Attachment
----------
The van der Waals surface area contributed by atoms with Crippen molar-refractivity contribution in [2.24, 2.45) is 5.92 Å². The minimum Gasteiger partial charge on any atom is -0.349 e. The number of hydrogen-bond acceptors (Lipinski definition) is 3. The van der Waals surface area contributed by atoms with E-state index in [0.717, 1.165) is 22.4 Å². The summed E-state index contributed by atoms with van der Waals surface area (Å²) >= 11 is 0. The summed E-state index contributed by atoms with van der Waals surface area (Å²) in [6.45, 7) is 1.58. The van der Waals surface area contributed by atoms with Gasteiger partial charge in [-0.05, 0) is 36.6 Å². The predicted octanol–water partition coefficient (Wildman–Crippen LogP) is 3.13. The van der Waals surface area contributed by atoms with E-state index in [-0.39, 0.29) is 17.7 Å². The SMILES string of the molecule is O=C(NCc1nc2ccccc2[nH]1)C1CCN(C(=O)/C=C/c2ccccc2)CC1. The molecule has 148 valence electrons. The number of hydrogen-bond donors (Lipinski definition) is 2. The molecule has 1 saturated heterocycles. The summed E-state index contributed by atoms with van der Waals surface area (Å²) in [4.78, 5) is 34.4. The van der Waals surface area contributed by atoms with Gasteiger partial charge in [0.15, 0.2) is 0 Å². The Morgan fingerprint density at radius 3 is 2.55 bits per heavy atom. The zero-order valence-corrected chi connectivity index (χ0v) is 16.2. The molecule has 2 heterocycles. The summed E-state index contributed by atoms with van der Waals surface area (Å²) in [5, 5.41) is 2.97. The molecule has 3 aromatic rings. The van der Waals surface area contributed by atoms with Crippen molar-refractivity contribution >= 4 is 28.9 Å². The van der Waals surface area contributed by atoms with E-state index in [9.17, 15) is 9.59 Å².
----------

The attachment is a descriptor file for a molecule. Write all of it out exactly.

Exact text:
The van der Waals surface area contributed by atoms with Crippen molar-refractivity contribution in [2.24, 2.45) is 5.92 Å². The minimum Gasteiger partial charge on any atom is -0.349 e. The number of hydrogen-bond acceptors (Lipinski definition) is 3. The van der Waals surface area contributed by atoms with E-state index in [0.717, 1.165) is 22.4 Å². The summed E-state index contributed by atoms with van der Waals surface area (Å²) >= 11 is 0. The summed E-state index contributed by atoms with van der Waals surface area (Å²) in [6.45, 7) is 1.58. The van der Waals surface area contributed by atoms with Gasteiger partial charge in [-0.05, 0) is 36.6 Å². The predicted octanol–water partition coefficient (Wildman–Crippen LogP) is 3.13. The van der Waals surface area contributed by atoms with E-state index in [-0.39, 0.29) is 17.7 Å². The SMILES string of the molecule is O=C(NCc1nc2ccccc2[nH]1)C1CCN(C(=O)/C=C/c2ccccc2)CC1. The molecule has 148 valence electrons. The number of hydrogen-bond donors (Lipinski definition) is 2. The molecule has 1 saturated heterocycles. The summed E-state index contributed by atoms with van der Waals surface area (Å²) in [4.78, 5) is 34.4. The van der Waals surface area contributed by atoms with Gasteiger partial charge in [0.15, 0.2) is 0 Å². The Morgan fingerprint density at radius 3 is 2.55 bits per heavy atom. The zero-order valence-corrected chi connectivity index (χ0v) is 16.2. The molecule has 2 heterocycles. The summed E-state index contributed by atoms with van der Waals surface area (Å²) in [5, 5.41) is 2.97. The molecule has 3 aromatic rings. The van der Waals surface area contributed by atoms with Crippen molar-refractivity contribution >= 4 is 28.9 Å². The van der Waals surface area contributed by atoms with E-state index in [9.17, 15) is 9.59 Å².